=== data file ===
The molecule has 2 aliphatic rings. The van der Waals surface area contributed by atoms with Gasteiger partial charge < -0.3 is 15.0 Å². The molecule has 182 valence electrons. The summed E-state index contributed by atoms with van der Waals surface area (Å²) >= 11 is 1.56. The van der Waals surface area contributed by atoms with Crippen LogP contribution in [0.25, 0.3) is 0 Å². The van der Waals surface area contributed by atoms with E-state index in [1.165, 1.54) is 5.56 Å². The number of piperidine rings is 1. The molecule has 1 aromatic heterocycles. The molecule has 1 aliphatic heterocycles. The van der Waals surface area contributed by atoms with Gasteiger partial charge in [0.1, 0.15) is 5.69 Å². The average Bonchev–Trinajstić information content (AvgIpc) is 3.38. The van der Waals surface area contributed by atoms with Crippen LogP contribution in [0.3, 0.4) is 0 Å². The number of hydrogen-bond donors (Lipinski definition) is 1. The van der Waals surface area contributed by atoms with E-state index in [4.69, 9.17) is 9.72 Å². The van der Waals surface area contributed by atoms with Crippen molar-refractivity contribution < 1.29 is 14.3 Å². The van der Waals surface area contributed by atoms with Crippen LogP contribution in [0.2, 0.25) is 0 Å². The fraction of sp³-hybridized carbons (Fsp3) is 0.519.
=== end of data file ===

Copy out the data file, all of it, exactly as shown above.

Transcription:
The molecule has 2 aliphatic rings. The van der Waals surface area contributed by atoms with Gasteiger partial charge < -0.3 is 15.0 Å². The molecule has 182 valence electrons. The summed E-state index contributed by atoms with van der Waals surface area (Å²) >= 11 is 1.56. The van der Waals surface area contributed by atoms with Crippen LogP contribution in [0.25, 0.3) is 0 Å². The van der Waals surface area contributed by atoms with E-state index in [1.165, 1.54) is 5.56 Å². The number of piperidine rings is 1. The molecule has 1 aromatic heterocycles. The molecule has 1 aliphatic heterocycles. The van der Waals surface area contributed by atoms with Gasteiger partial charge in [0.1, 0.15) is 5.69 Å². The average Bonchev–Trinajstić information content (AvgIpc) is 3.38. The van der Waals surface area contributed by atoms with Crippen LogP contribution in [0.3, 0.4) is 0 Å². The number of hydrogen-bond donors (Lipinski definition) is 1. The van der Waals surface area contributed by atoms with E-state index in [4.69, 9.17) is 9.72 Å². The van der Waals surface area contributed by atoms with Crippen molar-refractivity contribution < 1.29 is 14.3 Å². The van der Waals surface area contributed by atoms with Crippen LogP contribution in [0.2, 0.25) is 0 Å². The fraction of sp³-hybridized carbons (Fsp3) is 0.519.